Ever go for a run, or worse, you’re in the middle of a race, and all of a sudden you feel a sharp pulling sensation in your side that stops you in your tracks? Commonly known as a side stitch, this pulling is thought to have a variety of causes, including contraction of the diaphragm or the visceral ligaments, drinking energy drinks with high sugar content, and eating meals high in fat right before you run. However, none of these causes is proven.
What we do know is that a side stitch has a tendency to affect you when you least expect it! Here are a few “tricks of the trade” that have worked for me and for my athletes and patients, and may work for you, too.
To get a side stitch to subside:
Slow down your breathing. Inhale and exhale for the same number of strides—every two strides for a faster race pace, every four strides for a slower jogging pace. This allows the diaphragm—the major muscle of respiration—to fully expand and contract with each breath, which is thought to help release a stitch.
Change the timing of your foot strikes and your breathing. Time each exhalation to the strike of the foot opposite the stitch: If you have a right-side stitch, your left foot should strike the ground every time you exhale; if you have a left-side stitch, your right foot should strike the ground every time you exhale (although right-sided stitches tend to be more common). Changing this pattern is thought to help stretch the diaphragm and the abdominal cavity, which may help release the stitch.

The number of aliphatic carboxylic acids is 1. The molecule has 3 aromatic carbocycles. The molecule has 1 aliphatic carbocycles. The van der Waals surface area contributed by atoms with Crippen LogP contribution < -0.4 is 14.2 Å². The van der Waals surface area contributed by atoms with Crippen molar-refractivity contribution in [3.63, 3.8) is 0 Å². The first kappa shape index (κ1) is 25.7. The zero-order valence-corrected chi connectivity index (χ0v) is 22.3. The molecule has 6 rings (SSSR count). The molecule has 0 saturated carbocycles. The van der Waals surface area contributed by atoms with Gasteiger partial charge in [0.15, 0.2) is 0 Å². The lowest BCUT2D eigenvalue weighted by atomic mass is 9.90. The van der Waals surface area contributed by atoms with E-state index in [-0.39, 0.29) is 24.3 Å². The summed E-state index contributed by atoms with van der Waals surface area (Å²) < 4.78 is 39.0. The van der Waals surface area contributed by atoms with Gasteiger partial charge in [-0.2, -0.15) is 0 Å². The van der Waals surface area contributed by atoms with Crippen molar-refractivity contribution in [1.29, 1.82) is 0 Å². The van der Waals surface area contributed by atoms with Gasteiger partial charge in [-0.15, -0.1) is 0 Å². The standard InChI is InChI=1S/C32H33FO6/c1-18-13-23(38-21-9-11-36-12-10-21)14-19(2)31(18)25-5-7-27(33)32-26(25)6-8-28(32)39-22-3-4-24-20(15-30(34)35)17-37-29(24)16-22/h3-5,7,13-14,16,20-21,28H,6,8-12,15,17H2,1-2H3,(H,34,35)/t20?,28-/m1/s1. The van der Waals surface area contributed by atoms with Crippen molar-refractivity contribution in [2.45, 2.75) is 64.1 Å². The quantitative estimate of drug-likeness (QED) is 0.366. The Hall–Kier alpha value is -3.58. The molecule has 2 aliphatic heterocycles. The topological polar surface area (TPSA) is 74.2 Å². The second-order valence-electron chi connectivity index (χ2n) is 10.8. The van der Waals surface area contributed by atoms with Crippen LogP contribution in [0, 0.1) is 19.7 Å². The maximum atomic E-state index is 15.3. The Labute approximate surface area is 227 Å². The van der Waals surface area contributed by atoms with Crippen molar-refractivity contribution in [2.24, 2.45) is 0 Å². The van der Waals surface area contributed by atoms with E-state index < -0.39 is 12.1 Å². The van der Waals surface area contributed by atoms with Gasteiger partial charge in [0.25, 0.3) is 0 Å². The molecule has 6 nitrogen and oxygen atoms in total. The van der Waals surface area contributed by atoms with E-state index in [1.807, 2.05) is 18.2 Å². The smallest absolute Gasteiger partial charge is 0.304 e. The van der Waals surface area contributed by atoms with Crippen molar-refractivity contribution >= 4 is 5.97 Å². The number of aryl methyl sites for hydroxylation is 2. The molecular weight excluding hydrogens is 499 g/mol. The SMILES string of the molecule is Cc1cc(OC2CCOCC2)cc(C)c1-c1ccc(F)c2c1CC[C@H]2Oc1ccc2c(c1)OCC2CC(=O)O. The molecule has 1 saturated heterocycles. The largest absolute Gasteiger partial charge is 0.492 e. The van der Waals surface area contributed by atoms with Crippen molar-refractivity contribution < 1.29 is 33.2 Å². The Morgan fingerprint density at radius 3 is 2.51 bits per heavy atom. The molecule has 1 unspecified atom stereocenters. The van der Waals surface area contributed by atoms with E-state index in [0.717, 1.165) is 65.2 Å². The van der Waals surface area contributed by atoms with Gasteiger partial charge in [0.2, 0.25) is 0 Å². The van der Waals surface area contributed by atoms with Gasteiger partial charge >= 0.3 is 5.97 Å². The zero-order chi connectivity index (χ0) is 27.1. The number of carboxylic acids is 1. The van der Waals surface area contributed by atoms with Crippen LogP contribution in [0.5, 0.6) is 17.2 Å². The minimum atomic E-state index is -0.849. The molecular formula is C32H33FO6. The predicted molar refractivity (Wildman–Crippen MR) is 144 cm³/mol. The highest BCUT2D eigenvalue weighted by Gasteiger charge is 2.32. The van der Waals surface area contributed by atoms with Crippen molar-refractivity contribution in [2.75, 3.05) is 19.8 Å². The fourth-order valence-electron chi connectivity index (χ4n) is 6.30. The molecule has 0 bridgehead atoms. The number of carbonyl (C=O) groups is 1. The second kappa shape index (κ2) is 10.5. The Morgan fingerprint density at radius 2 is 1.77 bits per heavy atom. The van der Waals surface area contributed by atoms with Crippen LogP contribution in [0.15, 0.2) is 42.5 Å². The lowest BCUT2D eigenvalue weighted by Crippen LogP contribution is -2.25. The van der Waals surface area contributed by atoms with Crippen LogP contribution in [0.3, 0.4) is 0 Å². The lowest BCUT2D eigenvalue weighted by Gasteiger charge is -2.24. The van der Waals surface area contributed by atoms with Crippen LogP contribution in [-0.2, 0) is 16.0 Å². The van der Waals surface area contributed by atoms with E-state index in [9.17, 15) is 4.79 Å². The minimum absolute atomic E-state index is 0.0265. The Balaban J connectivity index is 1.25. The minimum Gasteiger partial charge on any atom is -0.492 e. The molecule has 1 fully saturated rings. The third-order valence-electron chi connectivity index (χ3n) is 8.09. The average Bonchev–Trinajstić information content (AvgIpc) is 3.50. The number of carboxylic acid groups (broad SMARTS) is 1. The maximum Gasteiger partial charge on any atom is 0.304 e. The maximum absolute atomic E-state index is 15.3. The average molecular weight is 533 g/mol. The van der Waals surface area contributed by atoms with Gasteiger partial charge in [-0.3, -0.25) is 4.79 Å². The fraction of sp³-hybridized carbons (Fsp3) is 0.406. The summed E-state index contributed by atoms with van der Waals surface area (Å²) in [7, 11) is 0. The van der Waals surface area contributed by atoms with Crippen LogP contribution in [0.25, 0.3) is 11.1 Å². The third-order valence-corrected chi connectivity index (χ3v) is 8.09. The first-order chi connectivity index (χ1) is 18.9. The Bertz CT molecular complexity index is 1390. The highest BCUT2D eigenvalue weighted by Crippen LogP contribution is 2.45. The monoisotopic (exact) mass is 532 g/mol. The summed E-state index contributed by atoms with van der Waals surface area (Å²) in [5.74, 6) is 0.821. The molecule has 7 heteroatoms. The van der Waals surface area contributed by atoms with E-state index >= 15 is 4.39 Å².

To prevent a side stitch:
Avoid eating foods high in fat or fiber one to two hours before a run. This timing may not give the body enough time before the run to digest the foods. As the diaphragm expands and contracts with each breath during the run, a full stomach may create more pressure in the abdominal cavity; this causes the diaphragm to expand and contract rapidly, which might lead to a stitch. Try eating meals that are lighter a few hours before a run.
Breathe deeply. Shallow breathing doesn’t allow the diaphragm to fully expand and contract during each breathing cycle. Maintaining a shallow breathing pattern during a run may create tension in the diaphragm and cause a stitch. Try practicing diaphragmatic breathing by placing your hand on your stomach while you take deep breaths. As you inhale, you should feel your diaphragm expand. As you exhale you should feel the diaphragm contract.
Varsha Parasram Semangal, PT, DPT, MST, is a physical therapist at Hospital for Special Surgery’s rehabilitation department. She received her doctorate in physical therapy from Columbia University. Seemangal is a lifelong runner and has completed two marathons, several half-marathons, and many 5K races. Her clinical interests include sports-related injuries and how they relate to musculoskeletal deficits.